Policy students, former officers weigh in on the end of 'Don't Ask, Don't Tell'
President Obama signs DADT repeal bill. Photo: Third Way
Wednesday, December 22, 2010
The national conversation about gay men and women serving in the military changed drastically this morning, when President Obama signed into law a bill repealing "Don't Ask, Don't Tell." The question no longer centers on the merits of allowing openly gay soldiers to serve, but rather how to prepare the nation's armed forces for those who do.
Ford School students, faculty and staff gained some insight into those issues from a panel of MPP students with military experience on Dec. 8, two weeks before the U.S. Senate's landmark vote for repeal.
"Is the military ready for it? Absolutely," said Adam Schmidt, a second-year MPP and West Point graduate who served as an Army company commander in Iraq. "Is it going to change in the way we train our leaders? Absolutely."
Schmidt and three first-year MPPs—Nathan Brown, Neal Carter and George Stankow—supported repeal of the controversial 1993 law, which allowed gay men and women to serve but prohibited them from disclosing their sexual orientation. More precisely, they shared a confidence in the military to adapt to any changes Congress decided to make about who can serve and the conditions therein.
"The military is not going to be any more ready in 24 months than it is now. We are not more ready now than we were 24 months ago," Schmidt said. "Implement the standard, provide the regulations and the institution will execute. It will not fail. It simply won't.
"The military will alter its operations, it will change its techniques, tactics and procedures and move forward and continue to be an outstanding military."
Ready for repeal?
None of the speakers felt unit cohesion would be affected by removing the policy, as some opponents of repeal have claimed. But they conceded that as commissioned officers, they had less contact with enlisted soldiers, amongst whom the reaction to openly gay soldiers undoubtedly will vary.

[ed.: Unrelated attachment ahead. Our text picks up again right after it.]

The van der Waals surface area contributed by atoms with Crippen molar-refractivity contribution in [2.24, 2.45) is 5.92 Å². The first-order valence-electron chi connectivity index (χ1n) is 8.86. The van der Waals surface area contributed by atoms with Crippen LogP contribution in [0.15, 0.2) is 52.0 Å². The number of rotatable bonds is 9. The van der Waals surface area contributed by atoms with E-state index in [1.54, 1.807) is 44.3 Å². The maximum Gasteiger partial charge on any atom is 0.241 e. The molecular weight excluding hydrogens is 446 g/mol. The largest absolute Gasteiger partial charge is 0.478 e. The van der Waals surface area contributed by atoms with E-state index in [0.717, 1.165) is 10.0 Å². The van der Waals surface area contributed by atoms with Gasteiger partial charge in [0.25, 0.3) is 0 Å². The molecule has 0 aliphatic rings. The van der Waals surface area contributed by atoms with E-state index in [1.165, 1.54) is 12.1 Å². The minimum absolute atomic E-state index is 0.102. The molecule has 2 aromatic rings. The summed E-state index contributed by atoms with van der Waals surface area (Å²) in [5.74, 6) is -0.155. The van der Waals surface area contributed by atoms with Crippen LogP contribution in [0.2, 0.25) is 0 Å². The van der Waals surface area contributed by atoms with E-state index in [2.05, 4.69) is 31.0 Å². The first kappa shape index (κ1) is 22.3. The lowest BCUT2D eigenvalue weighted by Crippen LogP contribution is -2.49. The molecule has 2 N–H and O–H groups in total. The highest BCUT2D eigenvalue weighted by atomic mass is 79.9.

"I think there will be a few problems at the unit level because there's always going to be individuals who aren't comfortable with people who are different than them. That's just life," said Carter, a graduate of the Naval Academy who was a platoon commander in Afghanistan.
Brown countered that the senior leadership, generally more socially conservative than younger soldiers, may have an even tougher adjustment to make.
"I can't really see an issue with small-unit cohesion," said Brown, an artillery officer who started in the National Guard and made two tours in Iraq during his nine years of service. "There's going to be senior officials I think who have more of a problem with a change than at the unit level."
Schmidt emphasized the importance of the junior leadership ranks, such as company and platoon commanders in charge of 50 to 200 soldiers, in shaping the transition.
"Those low-level leaders are going to have to see what's happening on the ground, be it domestic, be it international or combat," Schmidt said. "It will not be pain-free, it will not be easy, it will not come without argument but I think over time we'll learn what we need do, and it will come from those junior leaders."
Not like the past
Stankow—a personnel and civil-affairs officer for 12 years who served in Iraq both with the Army and as a private contractor—pointed out the repeal of Don't Ask, Don't Tell is not akin to the admission of African-Americans and women to the U.S. military a generation ago. Today, gay and lesbian soldiers are already serving, and that may make the transition easier.
"I think we're going to have those kind of realizations where guys who never would have admitted to being comfortable serving with gay or lesbian soldiers, are suddenly going to realize they've been doing it all along and say, 'Hey, Johnny's one of the good ones,'" Stankow said.
Carter, the only African-American panelist, agreed.
"I think we'll start to see people start to change, the way it did in Korea and Vietnam when these black soldiers and sailors are pulling you out of a firefight," he said. "That's when people say, 'Ok, this guy's not that bad.'"
Out in Public, a LGBTQ and ally group at the Ford School, hosted the event, which drew a standing-room audience. Though Out in Public expressly supported repeal, that bias did not manifest itself in the discussion, to the relief of former Marine officer and first-year MPP student Sharif Sokkary.
"I thought they did a really good job of asking questions and letting the guys who had the military experience answer it," he said.
Sokkary did not consider the panel's unanimity to be a representative of all military personnel, but appreciated the remarks his comrades shared.
"First of all, they were entirely correct," he said. "Everything they said was absolutely right on, and they all had healthy perspectives on it, which is good. But to say it's representative of all perspectives isn't necessarily true."
Last May, Ford School Dean Susan M. Collins joined eight other policy school deans who signed a public letter to Congress calling for the repeal of "Don't Ask, Don't Tell".